par Sossa, Olivier;Zeba, Mohamadi;Zizien, Zawora ;Fallon, Catherine;Tubeuf, Sandy;Paul, Elisabeth
Référence European Congress on Tropical Medicine and International Health (12th: 28 Sept1 Oct. 2021: Bergen (virtual))
Publication Non publié, 2021-09-29
Communication à un colloque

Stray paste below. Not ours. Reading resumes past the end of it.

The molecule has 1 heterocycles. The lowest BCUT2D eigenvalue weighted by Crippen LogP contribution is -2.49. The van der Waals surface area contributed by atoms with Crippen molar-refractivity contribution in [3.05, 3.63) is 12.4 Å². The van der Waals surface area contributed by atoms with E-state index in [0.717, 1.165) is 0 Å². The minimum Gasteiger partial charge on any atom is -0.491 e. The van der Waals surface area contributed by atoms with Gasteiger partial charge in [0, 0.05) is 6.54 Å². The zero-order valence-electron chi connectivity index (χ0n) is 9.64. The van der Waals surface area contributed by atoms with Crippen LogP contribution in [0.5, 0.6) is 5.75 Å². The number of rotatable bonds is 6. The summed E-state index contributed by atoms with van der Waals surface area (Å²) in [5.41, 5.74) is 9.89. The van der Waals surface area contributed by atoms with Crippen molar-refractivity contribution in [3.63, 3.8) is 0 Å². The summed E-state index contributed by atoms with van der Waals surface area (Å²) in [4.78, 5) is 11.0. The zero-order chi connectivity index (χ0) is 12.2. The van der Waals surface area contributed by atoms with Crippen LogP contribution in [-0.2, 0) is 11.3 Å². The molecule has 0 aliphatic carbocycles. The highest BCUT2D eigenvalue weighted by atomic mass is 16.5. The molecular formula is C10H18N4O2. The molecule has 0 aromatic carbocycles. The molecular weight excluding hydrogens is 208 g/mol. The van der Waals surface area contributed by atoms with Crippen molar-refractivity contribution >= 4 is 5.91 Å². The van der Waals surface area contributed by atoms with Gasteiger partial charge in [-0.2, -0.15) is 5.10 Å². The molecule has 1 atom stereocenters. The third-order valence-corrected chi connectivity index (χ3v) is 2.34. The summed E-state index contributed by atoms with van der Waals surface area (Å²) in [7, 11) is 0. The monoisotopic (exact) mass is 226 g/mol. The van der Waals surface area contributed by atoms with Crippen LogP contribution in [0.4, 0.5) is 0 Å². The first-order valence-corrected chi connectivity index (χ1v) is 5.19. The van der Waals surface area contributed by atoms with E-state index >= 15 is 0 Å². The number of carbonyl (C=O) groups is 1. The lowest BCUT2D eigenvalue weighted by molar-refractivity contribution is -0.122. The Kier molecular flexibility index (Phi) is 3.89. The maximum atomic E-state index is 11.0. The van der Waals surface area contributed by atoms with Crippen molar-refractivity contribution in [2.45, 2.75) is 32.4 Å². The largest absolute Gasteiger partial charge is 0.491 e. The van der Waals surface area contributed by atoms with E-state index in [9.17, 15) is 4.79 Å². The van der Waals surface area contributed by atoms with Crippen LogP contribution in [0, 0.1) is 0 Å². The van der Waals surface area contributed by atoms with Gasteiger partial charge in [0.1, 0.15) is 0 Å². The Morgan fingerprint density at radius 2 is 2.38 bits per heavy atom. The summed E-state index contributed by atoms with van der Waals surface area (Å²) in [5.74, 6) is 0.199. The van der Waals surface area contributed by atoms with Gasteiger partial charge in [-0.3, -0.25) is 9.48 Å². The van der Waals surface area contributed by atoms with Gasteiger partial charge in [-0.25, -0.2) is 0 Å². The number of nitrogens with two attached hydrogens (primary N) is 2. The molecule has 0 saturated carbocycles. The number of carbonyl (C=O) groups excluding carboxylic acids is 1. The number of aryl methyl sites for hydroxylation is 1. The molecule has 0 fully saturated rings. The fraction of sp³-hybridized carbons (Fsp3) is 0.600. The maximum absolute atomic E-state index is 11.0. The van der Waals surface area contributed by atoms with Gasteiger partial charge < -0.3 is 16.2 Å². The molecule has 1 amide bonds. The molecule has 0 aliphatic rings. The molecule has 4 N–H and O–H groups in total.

Résumé : Evaluation is a critical element in improving the governance of health systems and guiding the design, implementation and scaling-up of appropriate health interventions to progress towards universal health coverage. However, in many Western African countries, evaluation capacity is still limited, stakeholders have poor knowledge of different concepts related to monitoring and evaluation, evaluations are often commissioned by donors without national ownership, and therefore evaluation reports are rarely utilised to support decision-making. Moreover, evaluations face important financial, operational and methodological challenges, notably due to the complexity of health interventions, absence of “true” control areas and lack (or poor quality) of data. Health programmes are usually multifaceted and spread over a long period of time, and many outcomes change gradually, hence evaluation beyond the time line of the program is necessary. Faced with these challenges, this session intends to present a number of innovative methods that are adapted to support the development of an evaluation culture in Western Africa. The introduction sets the scene of the evaluation practice in Western Africa and points out that most of the time, health programmes in these contexts are evaluated as part of donors’ requirement, because development aid effectiveness has been questioned by donors and beneficiaries alike. This communication addresses two issues linked to evaluation: making ethics a dimension of evaluative approaches and the need for a global, integrated framework for evaluating development policies. Then, the methodological challenges of causal impact evaluation are discussed. In absence of randomised experiment, difference-in-differences are used to mimic an experimental research design using observational data to evaluate causal effects of health policies. In this context, it is key to identify comparable control areas or individuals. This presentation presents how geo-referenced data available in the Demographic Health Survey could be used to identify control individuals and match them with programme participants to evaluate a family planning programme in Nigeria. The third presentation deals with the principles of the meta-evaluation methodology. Its objective is to highlight, for a given political-administrative regime, the basic criteria for a quality evaluation. Then, a meta-evaluation research protocol in Burkina Faso is presented, targeted on both the methodological quality of evaluations, and the process quality, including utility, of evaluations.